RAID in computers is an acronym for Redundant Array of Independent Disks. While its name suggests that RAID is designed specifically for creating a redundant disk array, this isn’t necessarily true as RAID is simply a method of using multiple storage drives together rather than individually, or in a JBOD (Just a Bunch of Disks) configuration. When several drives are used in a RAID configuration, the resulting array will appear as if there’s only a single drive attached in the Operating System.
RAID arrays have several different modes, or levels, which determine how the disks will work together. While some RAID levels will stripe data for better performance, other RAID levels will mirror data for better redundancy. Some of the most common RAID levels include:
- RAID 0: This RAID level is the most dangerous of the bunch, but will provide the greatest performance and capacity. Unlike other RAID levels, RAID 0 stripes data across multiple drives to increase performance beyond the capabilities of a single drive on its own, but offers no data redundancy in the process. As a result, even the failure of a single drive can cause complete data loss.
- RAID 1: This RAID level is the safest and most secure however, comes at a cost of performance and capacity. In this RAID 1, data is mirrored across two drives so that if one drive were to fail, the second could take its place until a new drive is installed and the RAID array is re-built.
- RAID 5: This RAID level attempts to be a middle ground between RAID 0 and RAID 1. Rather than wasting a full drive mirroring a complete copy of the data on another drive, RAID 5 requires a minimum of three drives and uses at least one of the drives as a parity drive for storing parity data. In the event of a drive failure, the parity drive along with another drive is able to re-build the data on the failed drive.
- RAID 10: This RAID level combines RAID 1 and RAID 0 quite literally by not only striping data across drives, but also mirrors them as well.
Ransomware is a type of malicious software, or malware, designed to infect a computer and hold its data ransom until a sum of money is paid for it to be unlocked. This is typically accomplished by encrypting the victim’s files so that it can’t be decrypted without the key which only the attacker has access to. Payment is then rendered via a cryptocurrency such as Bitcoin so that the transaction cannot be traced by law enforcement.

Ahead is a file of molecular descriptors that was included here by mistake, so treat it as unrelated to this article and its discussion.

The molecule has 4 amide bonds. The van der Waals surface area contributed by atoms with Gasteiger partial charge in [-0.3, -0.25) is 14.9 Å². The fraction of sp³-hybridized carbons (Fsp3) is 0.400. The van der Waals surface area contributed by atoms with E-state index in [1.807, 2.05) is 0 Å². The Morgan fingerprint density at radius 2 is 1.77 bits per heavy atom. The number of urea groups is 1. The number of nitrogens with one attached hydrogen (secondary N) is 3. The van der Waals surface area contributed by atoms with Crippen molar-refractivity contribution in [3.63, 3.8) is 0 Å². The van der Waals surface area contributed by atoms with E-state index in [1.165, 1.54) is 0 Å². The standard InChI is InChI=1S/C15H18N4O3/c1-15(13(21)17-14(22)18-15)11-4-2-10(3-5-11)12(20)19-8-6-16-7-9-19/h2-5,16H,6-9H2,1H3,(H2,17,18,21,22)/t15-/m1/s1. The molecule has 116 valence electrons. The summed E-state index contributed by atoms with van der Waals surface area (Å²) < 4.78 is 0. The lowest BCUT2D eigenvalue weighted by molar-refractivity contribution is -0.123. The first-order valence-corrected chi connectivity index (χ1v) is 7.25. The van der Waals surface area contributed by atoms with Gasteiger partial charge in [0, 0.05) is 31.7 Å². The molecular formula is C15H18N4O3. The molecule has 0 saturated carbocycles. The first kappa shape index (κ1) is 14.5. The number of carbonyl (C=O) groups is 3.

Generally, ransomware infects a computer by entering a users system through files that users think are legitimate. Once the files are executed, the ransomware is deployed with it. The ransomware can then either stay dormant or can immediately unleash its payload, locking the users out of their files.
Romer-G switches are mechanical keyboard switches used exclusively on Logitech mechanical keyboards. The Romer-G switch was first unveiled in the Logitech G910 Mechanical Gaming Keyboard back in 2014 as a joint development between Logitech and Omron, which manufactures the Romer-G switch. Compared to the Cherry MX switch, the Logitech Romer-G switch features a shorter travel distance, shorter actuation distance and a light guide in the center of the switch. Logitech Romer-G switches also feature dual actuation contact points making it more accurate and mores durable compared to mechanical switches with a single actuation contact point.
Common Logitech Romer-G Mechanical Keyboard Switches
ROMER-G B3K (Omron)
Actuation Force (g): 45
Actuation Distance (mm): 1.5
Full Travel Distance (mm): 3
Lifespan: 70 Million
Other Characteristics: Tactile bump
RPM in computers refers to:
1. RPM, or Revolutions Per Minute, is used primarily as a performance metric in computer components that spin such as the blades of a computer fan or the platters of a traditional hard drive.
Theoretically, the higher the RPM, the faster the performance of the component. For example, when comparing hard drives, the hard drive with a platter rotation speed of at 15,000 RPM is theoretically faster than the hard drive with with the platter rotation speed of 5,400 RPM.
2. .rpm, or Red Hat Package Manager, is a package management system used in Red Hat Linux and other Red Hat based Linux Operating Systems (CentOS, Fedora Core, etc.). Red Hat Package Manager files are denoted by the .rpm extension such as apacheds-2.0.0-M24-x86_64.rpm. These files are utilizes to package files so that they can be easily installed within a system.
.rpm in Red Hat Linux is similar to .deb in Debian or .msi in Windows.